It’s World Microbiome Day! Our microbiota is a beautiful universe of abundant organisms in and around us available to accomplish and assist with truly incredible things in our bodies and environment! The microbiome is a culmination of all the genetic material these organisms have and share with us. Bacteria, viruses, fungi, archaea, and protozoa are all sharing genetic information with us and our food in an intermingled web.
Having gut issues? Does your microbiome need a bit of extra loving?
Feeling frustrated that no matter how much you limit what you’re eating or how many supplements you take, things just don’t seem to be improving?
According to a 2017 study in Cell, the intestine is the most highly regenerative organ in the human body, regenerating its lining, called the epithelium, every five to seven days. This, however, is often not the case after deep damage has been on-going for years. How do we recommend you love on your #GoodGut to get your microbiome back in balance?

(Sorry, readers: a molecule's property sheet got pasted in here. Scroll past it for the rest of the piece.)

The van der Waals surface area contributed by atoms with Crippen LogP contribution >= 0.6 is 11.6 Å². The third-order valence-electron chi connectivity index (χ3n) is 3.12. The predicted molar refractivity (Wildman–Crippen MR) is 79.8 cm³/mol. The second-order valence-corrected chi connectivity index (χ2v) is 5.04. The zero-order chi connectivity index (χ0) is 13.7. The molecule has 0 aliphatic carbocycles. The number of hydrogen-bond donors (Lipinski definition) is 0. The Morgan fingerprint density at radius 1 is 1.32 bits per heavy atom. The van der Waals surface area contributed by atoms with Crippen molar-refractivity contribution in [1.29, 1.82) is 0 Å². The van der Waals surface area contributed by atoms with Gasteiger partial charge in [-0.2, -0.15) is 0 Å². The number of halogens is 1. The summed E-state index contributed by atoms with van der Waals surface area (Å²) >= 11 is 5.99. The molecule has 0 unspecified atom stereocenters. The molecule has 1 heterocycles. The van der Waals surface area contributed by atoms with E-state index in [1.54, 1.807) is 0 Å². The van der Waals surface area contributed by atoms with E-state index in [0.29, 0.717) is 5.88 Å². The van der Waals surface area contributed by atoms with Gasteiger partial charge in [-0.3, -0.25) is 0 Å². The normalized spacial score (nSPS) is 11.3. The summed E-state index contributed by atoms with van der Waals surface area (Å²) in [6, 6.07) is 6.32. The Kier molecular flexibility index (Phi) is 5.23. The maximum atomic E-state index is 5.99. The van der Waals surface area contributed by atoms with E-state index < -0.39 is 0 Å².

Practice foundational basics- get enough sleep, take deep breaths, hydrate thoroughly, eat slowly, chew food thoroughly, take time to de-stress, be in community!
Take things back to the basics- begin a temporary guided elimination diet removing top known gut irritants.
Identify your root cause! Try to understand the WHY behind what is happening rather than relying on a nutrient-limited diet to solve all issues.
Strategically add foods back in one-by-one, assessing for symptoms along the way.
Rule out deeper issues- strictures, scar tissue, cancer, intestinal damage.
Work with an experienced team to help guide you through your journey and offer specific, individualized tools, as necessary.
Improve your relationship with food- remove fear, guilt, and hatred you may have formed toward food.
Eat Your Plants- Of Course!;) And eat as many as you can- the goal is as much variety as possible for a diverse microbiome.
Move your body! Exercising daily keeps the bowels moving and happy.
Clean up your environment- try to reduce or eliminate your exposure to excess pesticides, mold, heavy metals, and other excessive synthetic chemicals.
Reduce stress, which can significantly impact the gut.
Practice patience! Just as the proverb says- beautiful things sprout when given proper time, though the study referenced above describes the ability of gut cells healing in just a few days, when there is deep damage- that timeframe can increase significantly.
If you are interested in working with an RDN, we would love to support you! You can schedule a personalized visit with us and we would love to collaborate with you on your journey! We see clients from all over the world. Follow us @MarriedtoHealth and join our newsletter so you never miss a #GoodGut thing!